Amazon vs. Hachette: Future of Publishing

You may have heard of the ongoing contract struggle between Amazon and Hachette, one of the big four publishers left after a decade of consolidation in the industry. Amazon has been a big factor in disrupting the business of getting books to readers, after the previous decade saw big-box booksellers undercutting and eliminating a lot of independent bookstores. While I know many people are nostalgic for the small bookstore experience — browsing, serendipitous discovery, personal recommendations — the digitization of books was bound to make that a niche experience. Like most people over thirty, I grew up reading books from the library and the few bookstores in my area; this limited what I could read to what had passed a series of gatekeepers, so while the selection was good in quality it was also homogenized to reach larger audiences and limited in amount.

With ebooks you will see a variety of changes as the written word is freed from some of the strictures of conventional publishing. For example, the economies of scale of paperback marketing, printing and shipping meant there was little profit to be made from short books, so the standard size of a paperback novel rose from 200-300 pages to 400-600 pages, as publishers pressured authors to write longer to increase profit margins. With ebooks, there is much less friction for smaller works, so novels will tend to be less padded and epics less dominant. Amazon has even introduced Kindle Singles, novellas or even short stories and short nonfiction at their natural length and priced appropriately. The legacy publishing industry had abandoned these forms, with only magazines left to print them and in increasingly limited quantities and lower payments for authors. So many established authors are unearthing earlier work considered “uncommercial” and releasing it in this form, which benefits everyone.

Legacy publishers provided valuable services in filtering, editing, and marketing author’s work, but in recent years had focused on bestsellers as the economics of publishing what is called “midlist” (steady but small sellers, of less mass-market interest) discouraged them. This was in part due to big box book retailing; when Costco and Target sell more printed books than all but the largest chain, discounted commodity books win, all others lose.

In reaction, publishers are learning to work with successful self-published authors who created their own markets and fan bases. The two most famous examples are the 50 Shades of Grey series and the Wool novels, both cultivated by the authors through online marketing to sales high enough to prove their value to mass-market publishers. Signing with legacy publishers gave these authors more distribution and marketing muscle to reach the half of the population that still only sees books in stores.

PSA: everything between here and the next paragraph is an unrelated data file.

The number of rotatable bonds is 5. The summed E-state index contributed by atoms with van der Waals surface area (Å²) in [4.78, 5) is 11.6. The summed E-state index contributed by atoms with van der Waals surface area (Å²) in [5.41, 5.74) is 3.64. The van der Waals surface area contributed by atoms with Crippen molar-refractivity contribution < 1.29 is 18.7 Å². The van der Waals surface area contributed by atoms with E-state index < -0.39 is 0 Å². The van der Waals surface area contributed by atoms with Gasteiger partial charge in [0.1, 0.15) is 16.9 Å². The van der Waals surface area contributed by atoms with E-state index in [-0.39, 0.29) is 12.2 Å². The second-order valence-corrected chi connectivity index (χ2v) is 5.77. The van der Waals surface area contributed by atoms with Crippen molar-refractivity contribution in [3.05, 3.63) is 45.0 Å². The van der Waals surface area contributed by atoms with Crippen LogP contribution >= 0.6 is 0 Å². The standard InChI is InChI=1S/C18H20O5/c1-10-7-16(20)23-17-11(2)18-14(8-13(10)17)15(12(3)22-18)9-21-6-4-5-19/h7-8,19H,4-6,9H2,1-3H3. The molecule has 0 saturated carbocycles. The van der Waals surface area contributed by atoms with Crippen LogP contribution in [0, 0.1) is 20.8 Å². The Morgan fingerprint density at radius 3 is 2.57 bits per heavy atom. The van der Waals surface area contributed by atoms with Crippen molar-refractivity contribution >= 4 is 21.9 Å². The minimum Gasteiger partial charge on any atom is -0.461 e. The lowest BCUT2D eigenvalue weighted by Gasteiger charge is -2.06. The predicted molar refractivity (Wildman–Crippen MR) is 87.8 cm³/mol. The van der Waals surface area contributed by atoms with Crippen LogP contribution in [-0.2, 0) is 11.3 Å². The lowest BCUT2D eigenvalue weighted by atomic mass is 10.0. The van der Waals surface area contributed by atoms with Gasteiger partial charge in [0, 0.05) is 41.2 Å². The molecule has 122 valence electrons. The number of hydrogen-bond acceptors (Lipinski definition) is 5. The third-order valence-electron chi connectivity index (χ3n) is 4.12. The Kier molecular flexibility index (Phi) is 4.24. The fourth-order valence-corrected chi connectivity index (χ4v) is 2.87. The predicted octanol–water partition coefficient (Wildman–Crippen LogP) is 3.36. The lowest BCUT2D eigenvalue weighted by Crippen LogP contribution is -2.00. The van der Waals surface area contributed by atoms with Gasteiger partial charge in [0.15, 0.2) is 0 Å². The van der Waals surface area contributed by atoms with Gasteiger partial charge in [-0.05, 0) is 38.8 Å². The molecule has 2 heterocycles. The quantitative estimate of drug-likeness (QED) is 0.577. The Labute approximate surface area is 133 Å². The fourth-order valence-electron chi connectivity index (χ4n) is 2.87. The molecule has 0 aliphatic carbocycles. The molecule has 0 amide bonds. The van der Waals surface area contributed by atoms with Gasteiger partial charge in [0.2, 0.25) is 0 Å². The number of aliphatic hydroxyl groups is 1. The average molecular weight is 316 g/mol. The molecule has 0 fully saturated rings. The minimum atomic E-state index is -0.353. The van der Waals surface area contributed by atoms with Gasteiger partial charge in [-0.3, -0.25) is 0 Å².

Publishers, editors, marketers, and agents are also unbundling services to allow very small and self-publishers access to a la carte services as needed. There’s now a thriving online market in proofreading, editing, layout, cover design, marketing, PR, and negotiation. The sort of homogenized, focus-group-driven blockbusters legacy publishers had focused on will continue to be produced, but there is now a path for long-tail books (which speak to tiny audiences and must therefore have lower costs) to be produced in large numbers. Authors who are read will make as much money as they did from the publishers, and have a freer hand to execute their visions. Of course this also means there will be a lot of hopeful but dreadful authors self-publishing, so the old gatekeeping function of publishing will have to come from independent reviews and word-of-mouth from readers, which means it will take much longer for a new book to become known.

This post was motivated by a post on the Smashwords blog. Smashwords is an ebook distribution platform competing with Amazon, so their view of Amazon as predatory is partly self-interested, but it is a nice discussion of the issues. It is certainly possible Amazon increased author royalties on ebooks to get authors away from publishers, then may squeeze royalities later as their market power increases, but the existence of many alternative platforms like Smashwords should keep that in check. Amazon’s advantages in search and user reviews is very large, though, and it’s clear that if they wanted to they could squeeze authors — but so far they have not.


  1. so are you a fan of ebook publishing? , having come through the art university fields i have seen a lot of opposition to these formats, as an illustrator i like traditional books but as the ebook progress how do you think they could handle image content.

    1. eBooks generally are still not good platforms for art and design books. One of the downsides of their platform-independence is indifference to layout, and many ebook publishers won’t allow really detailed, hi-res illustrations even for platforms that could use them, like an iPad with Retina display. Apple has made an effort in this area, releasing free ebook authoring software that does a good job for high-design illustrated books, but it too is flawed — for example, not allowing for easy use of footnotes, which are a necessity for high-level scholarly works.

      So if I want to read an art, architecture, or design book, I still buy the hardback, with its large layout and rich illustrations. This may change in 5-10 years, but as it’s a relatively small segment still well-served by traditional publishers, it will be the last to go ebook.

      1. i wouldn’t be surprised at that. I can recall contacts in Egmont publishing comment about not being allowed anywhere near the kindle programing codes and yet they were asked to produce things in partnership. this was a few years back now though.

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